IT service desk teams complete complex and critical tasks on a regular basis, and the pressure is mounting to start working faster, smarter and in a more customer-centric way. A new ideal presented by Gartner - bimodal IT - puts an emphasis on the need for IT service management innovation.
What is bimodal IT?
To be bimodal is simply to be capable of operating in two distinct modes. In terms of IT, this means being able to function in a normal way and in a fast mode. The reason is simple - CIOs can't expect to transition entirely away from legacy operational schemes and technologies. Peter Sondergaard, senior vice president and global head of research at Gartner, explained that transforming an IT organization into the equivalent of a digital startup is unrealistic. Achieving the level of efficiency and flexibility needed is not possible considering all of the legacy systems and processes that are critical to operations.
While a complete a transformation isn't possible, CIOs can go bimodal. This would entail identifying aspects of operations that can be handled as a digital startup and putting the corresponding systems and support resources into a different mode than the rest of the configuration. Gartner's research indicates that approximately 45 percent of CIOs already have the ability to operate in a bimodal way. Significant growth is expected moving forward, however, as 75 percent of IT organizations will likely be bimodal as of 2017.
Moving to bimodal functionality
Gartner explained that going bimodal is critical as organizations face major technology challenges, particularly in the way that they balance processes across multiple areas of operations. In particular, spending trends point to the mounting challenge to go bimodal. In many cases, innovation is driven by business users and technology teams must respond, something that is evident in spending. While IT spending is climbing, more and more resources are being devoted to business units, to the point that approximately 50 percent of IT spending will come from business units as early as 2017. This makes the ability to support a digital startup mentality critical, even if it can't happen across the entire IT organization.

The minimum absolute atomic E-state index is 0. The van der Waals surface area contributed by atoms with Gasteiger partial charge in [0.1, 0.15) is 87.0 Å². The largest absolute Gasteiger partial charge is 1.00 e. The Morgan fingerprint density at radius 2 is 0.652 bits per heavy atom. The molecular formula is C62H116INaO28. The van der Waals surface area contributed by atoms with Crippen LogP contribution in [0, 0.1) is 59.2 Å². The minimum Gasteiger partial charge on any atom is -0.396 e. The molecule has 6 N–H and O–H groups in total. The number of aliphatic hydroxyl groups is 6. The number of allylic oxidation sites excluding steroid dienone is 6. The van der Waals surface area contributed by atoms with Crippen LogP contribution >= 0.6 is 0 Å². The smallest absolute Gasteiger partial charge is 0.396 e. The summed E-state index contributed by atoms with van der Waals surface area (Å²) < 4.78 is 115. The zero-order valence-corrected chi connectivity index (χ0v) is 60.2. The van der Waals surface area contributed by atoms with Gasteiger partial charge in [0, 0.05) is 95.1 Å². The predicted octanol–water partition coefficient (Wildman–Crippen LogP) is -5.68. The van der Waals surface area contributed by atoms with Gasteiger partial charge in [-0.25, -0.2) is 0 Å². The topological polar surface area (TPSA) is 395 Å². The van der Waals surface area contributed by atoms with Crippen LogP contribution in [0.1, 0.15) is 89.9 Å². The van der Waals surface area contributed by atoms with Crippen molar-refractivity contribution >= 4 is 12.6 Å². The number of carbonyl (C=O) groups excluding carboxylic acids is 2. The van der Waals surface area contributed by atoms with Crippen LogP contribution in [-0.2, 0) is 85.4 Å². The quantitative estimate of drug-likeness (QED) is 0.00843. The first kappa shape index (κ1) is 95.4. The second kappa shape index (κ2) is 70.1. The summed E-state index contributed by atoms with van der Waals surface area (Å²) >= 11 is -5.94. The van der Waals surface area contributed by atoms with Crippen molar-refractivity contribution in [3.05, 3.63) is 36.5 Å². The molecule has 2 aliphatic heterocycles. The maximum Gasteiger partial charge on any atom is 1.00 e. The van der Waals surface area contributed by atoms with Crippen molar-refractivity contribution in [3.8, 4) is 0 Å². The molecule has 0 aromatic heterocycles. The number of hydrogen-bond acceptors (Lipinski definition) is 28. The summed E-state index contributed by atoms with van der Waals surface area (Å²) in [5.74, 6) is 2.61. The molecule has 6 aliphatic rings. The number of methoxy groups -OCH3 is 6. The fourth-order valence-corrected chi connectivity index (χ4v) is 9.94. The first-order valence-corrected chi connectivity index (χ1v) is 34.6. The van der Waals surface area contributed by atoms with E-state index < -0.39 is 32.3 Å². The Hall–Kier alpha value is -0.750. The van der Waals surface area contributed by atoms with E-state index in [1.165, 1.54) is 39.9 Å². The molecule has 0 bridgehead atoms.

"Digital startups sit inside your organization, in your marketing department, in HR, in logistics and in sales," said Sondergaard. "As IT leaders, you must design, resource and deploy for a world that's digital first. In this new model, every business unit is a technology startup. Now is your opportunity to create that team. Partner with the digital startups inside your organization and prove that you can move fast too. Embrace the outside change."
Responding to bimodal capabilities
Going bimodal needs to be extended out to every phase of IT operations, including the service desk. If your workers are going to operate at the pace of a digital startup, you need to deliver services and support them in a similarly responsive way. This is particularly critical as organizations face the mounting threat of consumerization. If organizations are unable to provide or adequately support solutions that meet business users' needs, those individuals will likely look for an alternative option. The fast-paced, innovative digital startup culture accentuates this trend and creates a situation in which organizations must work hard to prevent against the adverse results of consumerization.
Investing in advanced service desk tools that improve functionality in areas like incident and problem management is a first step in being able to support bimodal functionality. However, you can also benefit substantially from service catalogs and self-service portals that let users fully embrace a digital startup mentality and free support teams to keep pace with their demands.